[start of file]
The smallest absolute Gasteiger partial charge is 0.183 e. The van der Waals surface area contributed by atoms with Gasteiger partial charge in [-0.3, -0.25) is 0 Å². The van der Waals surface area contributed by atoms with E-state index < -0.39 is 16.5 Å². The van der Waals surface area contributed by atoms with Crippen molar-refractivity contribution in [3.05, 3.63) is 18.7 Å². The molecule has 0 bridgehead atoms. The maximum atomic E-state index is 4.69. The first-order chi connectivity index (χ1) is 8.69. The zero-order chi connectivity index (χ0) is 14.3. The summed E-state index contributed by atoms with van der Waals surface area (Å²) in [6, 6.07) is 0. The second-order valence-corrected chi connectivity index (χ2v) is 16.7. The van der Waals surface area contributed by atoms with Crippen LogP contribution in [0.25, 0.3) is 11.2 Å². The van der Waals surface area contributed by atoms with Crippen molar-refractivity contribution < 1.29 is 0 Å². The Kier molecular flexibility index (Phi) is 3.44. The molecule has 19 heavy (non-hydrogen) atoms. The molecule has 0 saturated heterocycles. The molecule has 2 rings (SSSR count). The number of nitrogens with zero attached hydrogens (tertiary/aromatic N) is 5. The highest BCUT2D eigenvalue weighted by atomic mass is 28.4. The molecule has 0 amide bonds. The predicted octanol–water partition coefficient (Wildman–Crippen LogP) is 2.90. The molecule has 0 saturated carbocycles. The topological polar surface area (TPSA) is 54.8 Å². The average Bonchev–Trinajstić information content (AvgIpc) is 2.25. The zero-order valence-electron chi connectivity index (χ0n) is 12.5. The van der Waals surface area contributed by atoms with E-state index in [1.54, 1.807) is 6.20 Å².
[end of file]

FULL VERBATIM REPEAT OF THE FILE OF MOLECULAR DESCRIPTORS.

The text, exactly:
The smallest absolute Gasteiger partial charge is 0.183 e. The van der Waals surface area contributed by atoms with Gasteiger partial charge in [-0.3, -0.25) is 0 Å². The van der Waals surface area contributed by atoms with E-state index < -0.39 is 16.5 Å². The van der Waals surface area contributed by atoms with Crippen molar-refractivity contribution in [3.05, 3.63) is 18.7 Å². The molecule has 0 bridgehead atoms. The maximum atomic E-state index is 4.69. The first-order chi connectivity index (χ1) is 8.69. The zero-order chi connectivity index (χ0) is 14.3. The summed E-state index contributed by atoms with van der Waals surface area (Å²) in [6, 6.07) is 0. The second-order valence-corrected chi connectivity index (χ2v) is 16.7. The van der Waals surface area contributed by atoms with Crippen LogP contribution in [0.25, 0.3) is 11.2 Å². The van der Waals surface area contributed by atoms with Crippen molar-refractivity contribution < 1.29 is 0 Å². The Kier molecular flexibility index (Phi) is 3.44. The molecule has 19 heavy (non-hydrogen) atoms. The molecule has 0 saturated heterocycles. The molecule has 2 rings (SSSR count). The number of nitrogens with zero attached hydrogens (tertiary/aromatic N) is 5. The highest BCUT2D eigenvalue weighted by atomic mass is 28.4. The molecule has 0 amide bonds. The predicted octanol–water partition coefficient (Wildman–Crippen LogP) is 2.90. The molecule has 0 saturated carbocycles. The topological polar surface area (TPSA) is 54.8 Å². The average Bonchev–Trinajstić information content (AvgIpc) is 2.25. The zero-order valence-electron chi connectivity index (χ0n) is 12.5. The van der Waals surface area contributed by atoms with E-state index in [1.54, 1.807) is 6.20 Å².